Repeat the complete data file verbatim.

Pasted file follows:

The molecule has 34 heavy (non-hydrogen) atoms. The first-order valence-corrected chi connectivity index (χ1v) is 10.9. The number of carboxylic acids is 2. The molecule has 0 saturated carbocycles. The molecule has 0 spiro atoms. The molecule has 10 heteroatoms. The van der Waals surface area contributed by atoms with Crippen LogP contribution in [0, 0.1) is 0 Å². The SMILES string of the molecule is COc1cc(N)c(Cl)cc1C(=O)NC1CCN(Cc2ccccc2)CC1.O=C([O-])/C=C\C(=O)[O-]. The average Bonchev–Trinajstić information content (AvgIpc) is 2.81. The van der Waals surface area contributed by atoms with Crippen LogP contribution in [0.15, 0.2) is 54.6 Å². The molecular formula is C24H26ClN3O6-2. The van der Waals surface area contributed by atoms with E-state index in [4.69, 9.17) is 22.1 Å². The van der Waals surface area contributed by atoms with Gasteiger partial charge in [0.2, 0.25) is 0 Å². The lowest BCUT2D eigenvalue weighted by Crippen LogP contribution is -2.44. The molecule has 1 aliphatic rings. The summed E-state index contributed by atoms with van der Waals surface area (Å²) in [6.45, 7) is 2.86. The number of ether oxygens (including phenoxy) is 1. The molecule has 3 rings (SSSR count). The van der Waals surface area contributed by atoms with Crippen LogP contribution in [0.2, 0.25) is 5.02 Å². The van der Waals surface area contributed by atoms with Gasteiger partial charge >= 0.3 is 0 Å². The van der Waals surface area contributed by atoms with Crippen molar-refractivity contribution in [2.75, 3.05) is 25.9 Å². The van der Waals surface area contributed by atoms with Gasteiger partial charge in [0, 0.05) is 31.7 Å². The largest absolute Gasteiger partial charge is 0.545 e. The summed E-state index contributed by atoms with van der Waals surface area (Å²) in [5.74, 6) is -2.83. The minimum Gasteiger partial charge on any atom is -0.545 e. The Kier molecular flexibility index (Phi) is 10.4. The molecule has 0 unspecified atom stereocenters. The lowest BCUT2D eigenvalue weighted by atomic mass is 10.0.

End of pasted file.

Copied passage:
The molecule has 34 heavy (non-hydrogen) atoms. The first-order valence-corrected chi connectivity index (χ1v) is 10.9. The number of carboxylic acids is 2. The molecule has 0 saturated carbocycles. The molecule has 0 spiro atoms. The molecule has 10 heteroatoms. The van der Waals surface area contributed by atoms with Crippen LogP contribution in [0, 0.1) is 0 Å². The SMILES string of the molecule is COc1cc(N)c(Cl)cc1C(=O)NC1CCN(Cc2ccccc2)CC1.O=C([O-])/C=C\C(=O)[O-]. The average Bonchev–Trinajstić information content (AvgIpc) is 2.81. The van der Waals surface area contributed by atoms with Crippen LogP contribution in [0.15, 0.2) is 54.6 Å². The molecular formula is C24H26ClN3O6-2. The van der Waals surface area contributed by atoms with E-state index in [4.69, 9.17) is 22.1 Å². The van der Waals surface area contributed by atoms with Gasteiger partial charge in [0.2, 0.25) is 0 Å². The lowest BCUT2D eigenvalue weighted by Crippen LogP contribution is -2.44. The molecule has 1 aliphatic rings. The summed E-state index contributed by atoms with van der Waals surface area (Å²) in [6.45, 7) is 2.86. The number of ether oxygens (including phenoxy) is 1. The molecule has 3 rings (SSSR count). The van der Waals surface area contributed by atoms with Crippen LogP contribution in [0.2, 0.25) is 5.02 Å². The van der Waals surface area contributed by atoms with Gasteiger partial charge >= 0.3 is 0 Å². The van der Waals surface area contributed by atoms with Crippen molar-refractivity contribution in [2.75, 3.05) is 25.9 Å². The van der Waals surface area contributed by atoms with Gasteiger partial charge in [0, 0.05) is 31.7 Å². The largest absolute Gasteiger partial charge is 0.545 e. The summed E-state index contributed by atoms with van der Waals surface area (Å²) in [5.74, 6) is -2.83. The minimum Gasteiger partial charge on any atom is -0.545 e. The Kier molecular flexibility index (Phi) is 10.4. The molecule has 0 unspecified atom stereocenters. The lowest BCUT2D eigenvalue weighted by atomic mass is 10.0.